Last thought. There is one scholarship, the Faculty Scholarship, that is even higher than the Regents (adds room and board and potentially some more). It has the same requirement as the Regents, but then you have to attend one of the two “Invitation to Excellence” sessions (one in the Fall and one in January) and submit an essay on the topic that they will give during that weekend. Everyone who attends the session also gets an “extra” $2000 one-time scholarship for attending. You have to apply and have your scores submitted a couple months in advance to get invited (if you are NMF you will get invited), so if you want to go to the fall session you need to apply pretty early.

Free college is a great thing!! Good Luck!

@NashvilletoTexas - which program did your daughter attend at the Invitation to Excellence (I copy/pasted them below)? Am I correct in understanding that each program chooses the 2-3 ppl who will receive the Faculty scholarship, so some groups can be more competitive than others?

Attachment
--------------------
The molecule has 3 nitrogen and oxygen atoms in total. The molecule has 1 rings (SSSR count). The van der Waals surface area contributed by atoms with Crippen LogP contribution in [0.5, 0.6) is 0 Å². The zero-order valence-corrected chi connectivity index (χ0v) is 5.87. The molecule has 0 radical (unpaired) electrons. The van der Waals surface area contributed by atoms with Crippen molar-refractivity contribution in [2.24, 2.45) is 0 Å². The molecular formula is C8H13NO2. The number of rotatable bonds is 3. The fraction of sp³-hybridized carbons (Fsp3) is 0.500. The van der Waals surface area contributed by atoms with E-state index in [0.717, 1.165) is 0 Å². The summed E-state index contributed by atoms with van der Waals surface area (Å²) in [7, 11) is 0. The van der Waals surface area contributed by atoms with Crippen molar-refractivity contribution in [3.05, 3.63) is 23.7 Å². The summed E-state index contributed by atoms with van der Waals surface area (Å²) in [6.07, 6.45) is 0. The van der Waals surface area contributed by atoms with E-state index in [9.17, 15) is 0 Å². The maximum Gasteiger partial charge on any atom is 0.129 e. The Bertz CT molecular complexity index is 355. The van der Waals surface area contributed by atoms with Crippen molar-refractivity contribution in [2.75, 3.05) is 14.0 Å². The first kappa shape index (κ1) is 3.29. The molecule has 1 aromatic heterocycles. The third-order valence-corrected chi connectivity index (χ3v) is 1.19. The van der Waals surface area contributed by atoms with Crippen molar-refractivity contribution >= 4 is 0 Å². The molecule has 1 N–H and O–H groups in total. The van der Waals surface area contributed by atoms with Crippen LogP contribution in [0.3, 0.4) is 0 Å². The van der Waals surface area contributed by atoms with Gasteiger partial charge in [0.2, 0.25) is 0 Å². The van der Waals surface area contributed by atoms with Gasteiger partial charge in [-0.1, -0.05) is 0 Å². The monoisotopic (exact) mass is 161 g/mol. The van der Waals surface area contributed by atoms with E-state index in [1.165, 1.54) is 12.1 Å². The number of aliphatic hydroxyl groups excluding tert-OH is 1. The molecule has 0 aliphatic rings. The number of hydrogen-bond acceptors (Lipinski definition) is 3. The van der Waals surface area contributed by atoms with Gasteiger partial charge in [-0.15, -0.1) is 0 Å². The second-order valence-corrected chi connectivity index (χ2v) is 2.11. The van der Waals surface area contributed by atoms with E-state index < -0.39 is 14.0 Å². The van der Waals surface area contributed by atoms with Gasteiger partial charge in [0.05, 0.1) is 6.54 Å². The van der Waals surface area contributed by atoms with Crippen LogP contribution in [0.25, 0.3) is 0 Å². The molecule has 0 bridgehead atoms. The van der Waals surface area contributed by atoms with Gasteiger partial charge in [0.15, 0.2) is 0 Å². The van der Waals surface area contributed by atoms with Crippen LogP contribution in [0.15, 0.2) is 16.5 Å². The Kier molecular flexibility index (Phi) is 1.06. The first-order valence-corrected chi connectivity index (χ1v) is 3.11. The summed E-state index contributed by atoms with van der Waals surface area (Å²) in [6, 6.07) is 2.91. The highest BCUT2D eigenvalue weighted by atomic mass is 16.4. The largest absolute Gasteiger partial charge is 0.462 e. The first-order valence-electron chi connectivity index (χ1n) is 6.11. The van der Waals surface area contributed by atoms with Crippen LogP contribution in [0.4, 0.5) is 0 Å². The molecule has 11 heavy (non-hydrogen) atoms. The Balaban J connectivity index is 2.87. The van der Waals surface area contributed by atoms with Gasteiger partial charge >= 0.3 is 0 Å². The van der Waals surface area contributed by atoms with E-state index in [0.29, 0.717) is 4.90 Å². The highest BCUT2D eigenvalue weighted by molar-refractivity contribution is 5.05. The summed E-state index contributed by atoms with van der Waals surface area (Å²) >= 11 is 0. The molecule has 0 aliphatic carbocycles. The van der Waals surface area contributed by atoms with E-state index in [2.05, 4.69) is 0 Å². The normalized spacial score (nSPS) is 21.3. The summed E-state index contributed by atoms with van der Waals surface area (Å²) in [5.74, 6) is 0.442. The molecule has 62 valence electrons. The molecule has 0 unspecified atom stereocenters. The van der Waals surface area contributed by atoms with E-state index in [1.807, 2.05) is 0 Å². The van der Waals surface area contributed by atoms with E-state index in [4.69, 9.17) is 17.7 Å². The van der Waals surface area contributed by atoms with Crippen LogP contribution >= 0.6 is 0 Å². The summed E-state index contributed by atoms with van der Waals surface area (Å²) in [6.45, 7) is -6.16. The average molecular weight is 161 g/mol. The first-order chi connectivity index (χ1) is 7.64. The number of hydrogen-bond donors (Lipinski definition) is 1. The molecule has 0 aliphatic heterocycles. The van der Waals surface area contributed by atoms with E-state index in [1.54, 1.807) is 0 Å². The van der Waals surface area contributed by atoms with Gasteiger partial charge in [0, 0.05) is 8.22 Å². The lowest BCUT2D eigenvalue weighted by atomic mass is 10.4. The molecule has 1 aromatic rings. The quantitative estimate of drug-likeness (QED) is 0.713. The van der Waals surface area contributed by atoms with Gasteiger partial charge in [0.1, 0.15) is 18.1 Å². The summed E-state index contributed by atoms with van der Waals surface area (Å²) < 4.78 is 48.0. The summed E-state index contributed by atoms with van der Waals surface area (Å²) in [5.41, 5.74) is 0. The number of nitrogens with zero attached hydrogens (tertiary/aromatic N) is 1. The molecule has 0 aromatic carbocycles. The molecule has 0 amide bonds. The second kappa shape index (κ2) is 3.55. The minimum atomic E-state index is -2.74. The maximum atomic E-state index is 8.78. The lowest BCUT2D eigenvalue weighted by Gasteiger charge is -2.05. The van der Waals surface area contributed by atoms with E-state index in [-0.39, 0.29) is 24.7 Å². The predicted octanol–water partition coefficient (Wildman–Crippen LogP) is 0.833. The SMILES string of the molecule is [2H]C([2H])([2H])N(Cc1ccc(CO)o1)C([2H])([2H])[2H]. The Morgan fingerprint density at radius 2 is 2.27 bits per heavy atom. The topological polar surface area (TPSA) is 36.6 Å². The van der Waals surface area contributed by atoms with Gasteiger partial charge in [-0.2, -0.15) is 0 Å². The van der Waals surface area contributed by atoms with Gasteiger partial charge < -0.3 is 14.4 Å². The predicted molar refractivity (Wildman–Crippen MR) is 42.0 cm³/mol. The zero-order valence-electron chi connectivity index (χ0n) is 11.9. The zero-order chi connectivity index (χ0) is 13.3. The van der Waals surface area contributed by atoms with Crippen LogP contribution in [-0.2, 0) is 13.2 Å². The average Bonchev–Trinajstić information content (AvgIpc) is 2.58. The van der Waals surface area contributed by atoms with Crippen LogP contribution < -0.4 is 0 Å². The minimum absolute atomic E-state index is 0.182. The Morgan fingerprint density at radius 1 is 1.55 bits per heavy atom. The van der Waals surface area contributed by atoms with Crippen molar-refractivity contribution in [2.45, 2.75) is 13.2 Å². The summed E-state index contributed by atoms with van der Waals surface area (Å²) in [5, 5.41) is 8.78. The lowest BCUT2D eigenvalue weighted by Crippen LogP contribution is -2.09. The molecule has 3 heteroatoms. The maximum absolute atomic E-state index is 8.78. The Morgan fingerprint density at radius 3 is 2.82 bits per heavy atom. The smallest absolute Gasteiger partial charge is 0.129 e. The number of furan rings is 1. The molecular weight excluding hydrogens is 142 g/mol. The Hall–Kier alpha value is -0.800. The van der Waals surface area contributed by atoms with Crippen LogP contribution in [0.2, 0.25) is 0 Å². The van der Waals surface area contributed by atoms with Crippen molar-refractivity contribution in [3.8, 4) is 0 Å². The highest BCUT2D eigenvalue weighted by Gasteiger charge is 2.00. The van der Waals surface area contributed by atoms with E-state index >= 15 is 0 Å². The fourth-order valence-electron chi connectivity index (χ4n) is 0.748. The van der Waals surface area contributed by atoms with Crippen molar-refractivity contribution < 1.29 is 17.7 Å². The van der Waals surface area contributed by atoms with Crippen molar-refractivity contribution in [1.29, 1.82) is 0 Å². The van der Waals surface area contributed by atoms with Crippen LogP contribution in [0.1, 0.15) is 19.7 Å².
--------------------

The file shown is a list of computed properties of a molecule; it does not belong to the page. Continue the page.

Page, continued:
The Hankamer School of Business
The School of Engineering & Computer Science
The College of Arts & Sciences - Sciences Division
The Robbins College of Health and Human Sciences and the Diana R. Garland School of Social Work
The Honors College

I honestly don’t know how they pick them, but the weekend does have breakouts by department, and it is likely that they each choose their own recipients. My daughter attended the Honors College session, though it was a last minute decision between that and Health since she is likely premed. She is enrolled as a university scholar within the honors college…jury’s still out whether that was the right choice or not!